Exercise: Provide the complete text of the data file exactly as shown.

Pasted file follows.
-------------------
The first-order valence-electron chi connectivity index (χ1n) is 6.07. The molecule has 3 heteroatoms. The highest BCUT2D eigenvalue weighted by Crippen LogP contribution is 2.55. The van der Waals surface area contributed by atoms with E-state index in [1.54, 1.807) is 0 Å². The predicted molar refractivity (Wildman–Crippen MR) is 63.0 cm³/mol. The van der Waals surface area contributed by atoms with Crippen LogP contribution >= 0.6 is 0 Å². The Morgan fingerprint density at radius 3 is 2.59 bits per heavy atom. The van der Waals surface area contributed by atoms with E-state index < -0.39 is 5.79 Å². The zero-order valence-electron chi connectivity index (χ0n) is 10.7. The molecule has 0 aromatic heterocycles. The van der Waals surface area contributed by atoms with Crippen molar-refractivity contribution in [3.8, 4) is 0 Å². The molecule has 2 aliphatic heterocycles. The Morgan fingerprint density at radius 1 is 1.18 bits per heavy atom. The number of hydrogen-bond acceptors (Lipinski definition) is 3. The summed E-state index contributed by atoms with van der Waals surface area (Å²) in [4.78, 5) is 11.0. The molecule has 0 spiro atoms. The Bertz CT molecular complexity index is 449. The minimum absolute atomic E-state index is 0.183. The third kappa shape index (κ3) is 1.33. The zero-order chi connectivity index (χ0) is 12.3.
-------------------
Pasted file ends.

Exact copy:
The first-order valence-electron chi connectivity index (χ1n) is 6.07. The molecule has 3 heteroatoms. The highest BCUT2D eigenvalue weighted by Crippen LogP contribution is 2.55. The van der Waals surface area contributed by atoms with E-state index in [1.54, 1.807) is 0 Å². The predicted molar refractivity (Wildman–Crippen MR) is 63.0 cm³/mol. The van der Waals surface area contributed by atoms with Crippen LogP contribution >= 0.6 is 0 Å². The Morgan fingerprint density at radius 3 is 2.59 bits per heavy atom. The van der Waals surface area contributed by atoms with E-state index < -0.39 is 5.79 Å². The zero-order valence-electron chi connectivity index (χ0n) is 10.7. The molecule has 0 aromatic heterocycles. The van der Waals surface area contributed by atoms with Crippen molar-refractivity contribution in [3.8, 4) is 0 Å². The molecule has 2 aliphatic heterocycles. The Morgan fingerprint density at radius 1 is 1.18 bits per heavy atom. The number of hydrogen-bond acceptors (Lipinski definition) is 3. The summed E-state index contributed by atoms with van der Waals surface area (Å²) in [4.78, 5) is 11.0. The molecule has 0 spiro atoms. The Bertz CT molecular complexity index is 449. The minimum absolute atomic E-state index is 0.183. The third kappa shape index (κ3) is 1.33. The zero-order chi connectivity index (χ0) is 12.3.